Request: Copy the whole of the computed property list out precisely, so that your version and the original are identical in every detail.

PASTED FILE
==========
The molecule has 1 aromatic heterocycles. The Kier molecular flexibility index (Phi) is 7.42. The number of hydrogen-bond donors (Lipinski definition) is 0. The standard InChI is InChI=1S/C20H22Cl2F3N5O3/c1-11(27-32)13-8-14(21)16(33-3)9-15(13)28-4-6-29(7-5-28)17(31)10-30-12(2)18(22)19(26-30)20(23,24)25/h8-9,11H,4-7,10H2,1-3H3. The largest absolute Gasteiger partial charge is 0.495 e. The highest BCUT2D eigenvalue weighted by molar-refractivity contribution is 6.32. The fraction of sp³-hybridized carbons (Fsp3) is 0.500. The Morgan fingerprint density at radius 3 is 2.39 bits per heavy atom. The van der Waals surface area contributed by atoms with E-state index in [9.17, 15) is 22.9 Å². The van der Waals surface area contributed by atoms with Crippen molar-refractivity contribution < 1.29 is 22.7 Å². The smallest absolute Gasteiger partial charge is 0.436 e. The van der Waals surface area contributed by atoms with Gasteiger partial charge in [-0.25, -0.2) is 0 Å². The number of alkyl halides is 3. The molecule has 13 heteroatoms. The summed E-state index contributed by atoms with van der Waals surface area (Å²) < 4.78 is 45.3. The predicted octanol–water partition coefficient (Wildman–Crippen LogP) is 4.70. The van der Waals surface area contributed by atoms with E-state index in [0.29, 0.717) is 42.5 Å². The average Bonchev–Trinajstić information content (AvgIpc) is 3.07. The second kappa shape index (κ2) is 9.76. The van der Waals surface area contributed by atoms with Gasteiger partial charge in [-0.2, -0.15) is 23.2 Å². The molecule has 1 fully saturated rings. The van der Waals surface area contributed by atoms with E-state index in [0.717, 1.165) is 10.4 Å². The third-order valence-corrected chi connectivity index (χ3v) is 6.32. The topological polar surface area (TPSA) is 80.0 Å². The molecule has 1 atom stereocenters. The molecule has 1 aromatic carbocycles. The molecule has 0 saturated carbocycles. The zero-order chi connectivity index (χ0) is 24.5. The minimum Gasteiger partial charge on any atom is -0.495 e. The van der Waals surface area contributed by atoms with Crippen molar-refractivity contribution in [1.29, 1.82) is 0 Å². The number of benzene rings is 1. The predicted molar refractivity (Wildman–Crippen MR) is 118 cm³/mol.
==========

The molecule has 1 aromatic heterocycles. The Kier molecular flexibility index (Phi) is 7.42. The number of hydrogen-bond donors (Lipinski definition) is 0. The standard InChI is InChI=1S/C20H22Cl2F3N5O3/c1-11(27-32)13-8-14(21)16(33-3)9-15(13)28-4-6-29(7-5-28)17(31)10-30-12(2)18(22)19(26-30)20(23,24)25/h8-9,11H,4-7,10H2,1-3H3. The largest absolute Gasteiger partial charge is 0.495 e. The highest BCUT2D eigenvalue weighted by molar-refractivity contribution is 6.32. The fraction of sp³-hybridized carbons (Fsp3) is 0.500. The Morgan fingerprint density at radius 3 is 2.39 bits per heavy atom. The van der Waals surface area contributed by atoms with E-state index in [9.17, 15) is 22.9 Å². The van der Waals surface area contributed by atoms with Crippen molar-refractivity contribution < 1.29 is 22.7 Å². The smallest absolute Gasteiger partial charge is 0.436 e. The van der Waals surface area contributed by atoms with Gasteiger partial charge in [-0.25, -0.2) is 0 Å². The number of alkyl halides is 3. The molecule has 13 heteroatoms. The summed E-state index contributed by atoms with van der Waals surface area (Å²) < 4.78 is 45.3. The predicted octanol–water partition coefficient (Wildman–Crippen LogP) is 4.70. The van der Waals surface area contributed by atoms with E-state index in [0.29, 0.717) is 42.5 Å². The average Bonchev–Trinajstić information content (AvgIpc) is 3.07. The second kappa shape index (κ2) is 9.76. The van der Waals surface area contributed by atoms with Gasteiger partial charge in [-0.2, -0.15) is 23.2 Å². The molecule has 1 fully saturated rings. The van der Waals surface area contributed by atoms with E-state index in [0.717, 1.165) is 10.4 Å². The third-order valence-corrected chi connectivity index (χ3v) is 6.32. The topological polar surface area (TPSA) is 80.0 Å². The molecule has 1 atom stereocenters. The molecule has 1 aromatic carbocycles. The molecule has 0 saturated carbocycles. The zero-order chi connectivity index (χ0) is 24.5. The minimum Gasteiger partial charge on any atom is -0.495 e. The van der Waals surface area contributed by atoms with Crippen molar-refractivity contribution in [1.29, 1.82) is 0 Å². The number of benzene rings is 1. The predicted molar refractivity (Wildman–Crippen MR) is 118 cm³/mol.